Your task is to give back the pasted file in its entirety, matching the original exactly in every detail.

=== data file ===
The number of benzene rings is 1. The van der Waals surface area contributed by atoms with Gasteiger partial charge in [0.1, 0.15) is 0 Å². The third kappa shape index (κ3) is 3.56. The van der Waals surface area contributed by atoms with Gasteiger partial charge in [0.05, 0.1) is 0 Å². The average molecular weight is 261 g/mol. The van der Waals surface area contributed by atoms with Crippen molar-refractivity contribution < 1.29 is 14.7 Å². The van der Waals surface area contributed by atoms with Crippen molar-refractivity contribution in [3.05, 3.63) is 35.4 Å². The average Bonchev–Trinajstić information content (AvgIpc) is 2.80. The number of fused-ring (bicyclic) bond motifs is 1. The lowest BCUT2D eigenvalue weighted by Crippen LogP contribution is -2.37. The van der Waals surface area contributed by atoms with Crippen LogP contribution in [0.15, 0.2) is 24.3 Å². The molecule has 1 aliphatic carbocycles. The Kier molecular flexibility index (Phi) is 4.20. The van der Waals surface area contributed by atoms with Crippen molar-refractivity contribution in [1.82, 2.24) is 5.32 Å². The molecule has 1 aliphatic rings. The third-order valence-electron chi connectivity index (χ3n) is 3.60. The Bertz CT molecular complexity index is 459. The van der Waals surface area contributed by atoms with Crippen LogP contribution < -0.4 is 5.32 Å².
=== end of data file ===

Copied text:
The number of benzene rings is 1. The van der Waals surface area contributed by atoms with Gasteiger partial charge in [0.1, 0.15) is 0 Å². The third kappa shape index (κ3) is 3.56. The van der Waals surface area contributed by atoms with Gasteiger partial charge in [0.05, 0.1) is 0 Å². The average molecular weight is 261 g/mol. The van der Waals surface area contributed by atoms with Crippen molar-refractivity contribution < 1.29 is 14.7 Å². The van der Waals surface area contributed by atoms with Crippen molar-refractivity contribution in [3.05, 3.63) is 35.4 Å². The average Bonchev–Trinajstić information content (AvgIpc) is 2.80. The number of fused-ring (bicyclic) bond motifs is 1. The lowest BCUT2D eigenvalue weighted by Crippen LogP contribution is -2.37. The van der Waals surface area contributed by atoms with Crippen LogP contribution in [0.15, 0.2) is 24.3 Å². The molecule has 1 aliphatic carbocycles. The Kier molecular flexibility index (Phi) is 4.20. The van der Waals surface area contributed by atoms with Crippen molar-refractivity contribution in [1.82, 2.24) is 5.32 Å². The molecule has 1 aliphatic rings. The third-order valence-electron chi connectivity index (χ3n) is 3.60. The Bertz CT molecular complexity index is 459. The van der Waals surface area contributed by atoms with Crippen LogP contribution < -0.4 is 5.32 Å².